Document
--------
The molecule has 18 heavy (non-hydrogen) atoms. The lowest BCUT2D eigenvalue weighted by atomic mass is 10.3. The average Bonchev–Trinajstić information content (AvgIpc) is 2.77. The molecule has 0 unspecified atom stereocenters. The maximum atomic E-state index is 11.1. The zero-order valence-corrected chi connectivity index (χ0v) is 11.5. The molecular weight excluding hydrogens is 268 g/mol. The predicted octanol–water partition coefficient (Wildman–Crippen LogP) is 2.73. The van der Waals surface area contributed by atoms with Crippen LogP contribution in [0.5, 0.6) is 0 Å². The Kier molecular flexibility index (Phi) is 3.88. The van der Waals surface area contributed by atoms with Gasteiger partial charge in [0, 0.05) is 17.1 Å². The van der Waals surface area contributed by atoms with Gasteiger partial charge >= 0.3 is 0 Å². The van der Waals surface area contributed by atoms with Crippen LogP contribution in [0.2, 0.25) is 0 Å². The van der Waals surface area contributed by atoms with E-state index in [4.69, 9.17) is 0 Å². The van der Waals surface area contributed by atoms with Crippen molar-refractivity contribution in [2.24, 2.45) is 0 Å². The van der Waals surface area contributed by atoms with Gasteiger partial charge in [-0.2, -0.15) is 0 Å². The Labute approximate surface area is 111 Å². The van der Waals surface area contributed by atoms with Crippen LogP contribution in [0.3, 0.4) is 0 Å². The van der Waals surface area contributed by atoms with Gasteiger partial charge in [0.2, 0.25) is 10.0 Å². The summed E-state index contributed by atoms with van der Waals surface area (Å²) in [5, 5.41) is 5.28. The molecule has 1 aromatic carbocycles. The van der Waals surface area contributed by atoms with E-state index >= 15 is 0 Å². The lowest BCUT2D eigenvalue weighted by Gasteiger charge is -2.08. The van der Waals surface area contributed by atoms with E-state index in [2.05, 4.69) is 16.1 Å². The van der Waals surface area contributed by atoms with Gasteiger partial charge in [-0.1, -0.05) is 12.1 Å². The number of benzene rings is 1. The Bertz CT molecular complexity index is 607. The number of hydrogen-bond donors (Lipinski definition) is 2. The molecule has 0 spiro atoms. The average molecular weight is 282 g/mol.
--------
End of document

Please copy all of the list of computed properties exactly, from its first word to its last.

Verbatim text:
The molecule has 18 heavy (non-hydrogen) atoms. The lowest BCUT2D eigenvalue weighted by atomic mass is 10.3. The average Bonchev–Trinajstić information content (AvgIpc) is 2.77. The molecule has 0 unspecified atom stereocenters. The maximum atomic E-state index is 11.1. The zero-order valence-corrected chi connectivity index (χ0v) is 11.5. The molecular weight excluding hydrogens is 268 g/mol. The predicted octanol–water partition coefficient (Wildman–Crippen LogP) is 2.73. The van der Waals surface area contributed by atoms with Crippen LogP contribution in [0.5, 0.6) is 0 Å². The Kier molecular flexibility index (Phi) is 3.88. The van der Waals surface area contributed by atoms with Gasteiger partial charge in [0, 0.05) is 17.1 Å². The van der Waals surface area contributed by atoms with Gasteiger partial charge >= 0.3 is 0 Å². The van der Waals surface area contributed by atoms with Crippen LogP contribution in [0.2, 0.25) is 0 Å². The van der Waals surface area contributed by atoms with E-state index in [4.69, 9.17) is 0 Å². The van der Waals surface area contributed by atoms with Crippen molar-refractivity contribution in [2.24, 2.45) is 0 Å². The van der Waals surface area contributed by atoms with Gasteiger partial charge in [-0.2, -0.15) is 0 Å². The Labute approximate surface area is 111 Å². The van der Waals surface area contributed by atoms with Crippen LogP contribution in [0.3, 0.4) is 0 Å². The van der Waals surface area contributed by atoms with Gasteiger partial charge in [0.2, 0.25) is 10.0 Å². The summed E-state index contributed by atoms with van der Waals surface area (Å²) in [5, 5.41) is 5.28. The molecule has 1 aromatic carbocycles. The van der Waals surface area contributed by atoms with E-state index >= 15 is 0 Å². The lowest BCUT2D eigenvalue weighted by Gasteiger charge is -2.08. The van der Waals surface area contributed by atoms with E-state index in [2.05, 4.69) is 16.1 Å². The van der Waals surface area contributed by atoms with Gasteiger partial charge in [-0.1, -0.05) is 12.1 Å². The number of benzene rings is 1. The Bertz CT molecular complexity index is 607. The number of hydrogen-bond donors (Lipinski definition) is 2. The molecule has 0 spiro atoms. The average molecular weight is 282 g/mol.